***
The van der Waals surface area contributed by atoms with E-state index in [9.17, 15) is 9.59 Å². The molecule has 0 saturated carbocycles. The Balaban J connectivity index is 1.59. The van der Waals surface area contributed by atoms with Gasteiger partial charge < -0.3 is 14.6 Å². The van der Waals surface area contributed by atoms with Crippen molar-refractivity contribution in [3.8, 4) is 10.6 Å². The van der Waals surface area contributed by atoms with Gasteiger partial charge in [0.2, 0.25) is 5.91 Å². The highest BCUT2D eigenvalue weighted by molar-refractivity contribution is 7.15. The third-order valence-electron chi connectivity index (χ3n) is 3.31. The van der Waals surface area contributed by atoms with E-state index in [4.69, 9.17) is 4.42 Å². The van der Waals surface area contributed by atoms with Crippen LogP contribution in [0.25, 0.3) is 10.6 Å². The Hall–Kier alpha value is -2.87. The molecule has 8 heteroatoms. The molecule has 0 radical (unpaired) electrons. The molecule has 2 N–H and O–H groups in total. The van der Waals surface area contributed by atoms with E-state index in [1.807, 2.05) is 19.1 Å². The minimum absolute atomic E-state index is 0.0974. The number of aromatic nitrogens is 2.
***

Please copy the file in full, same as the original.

The van der Waals surface area contributed by atoms with E-state index in [9.17, 15) is 9.59 Å². The molecule has 0 saturated carbocycles. The Balaban J connectivity index is 1.59. The van der Waals surface area contributed by atoms with Gasteiger partial charge < -0.3 is 14.6 Å². The van der Waals surface area contributed by atoms with Crippen molar-refractivity contribution in [3.8, 4) is 10.6 Å². The van der Waals surface area contributed by atoms with Gasteiger partial charge in [0.2, 0.25) is 5.91 Å². The highest BCUT2D eigenvalue weighted by molar-refractivity contribution is 7.15. The third-order valence-electron chi connectivity index (χ3n) is 3.31. The van der Waals surface area contributed by atoms with E-state index in [4.69, 9.17) is 4.42 Å². The van der Waals surface area contributed by atoms with Crippen LogP contribution in [0.25, 0.3) is 10.6 Å². The Hall–Kier alpha value is -2.87. The molecule has 8 heteroatoms. The molecule has 0 radical (unpaired) electrons. The molecule has 2 N–H and O–H groups in total. The van der Waals surface area contributed by atoms with E-state index in [1.807, 2.05) is 19.1 Å². The minimum absolute atomic E-state index is 0.0974. The number of aromatic nitrogens is 2.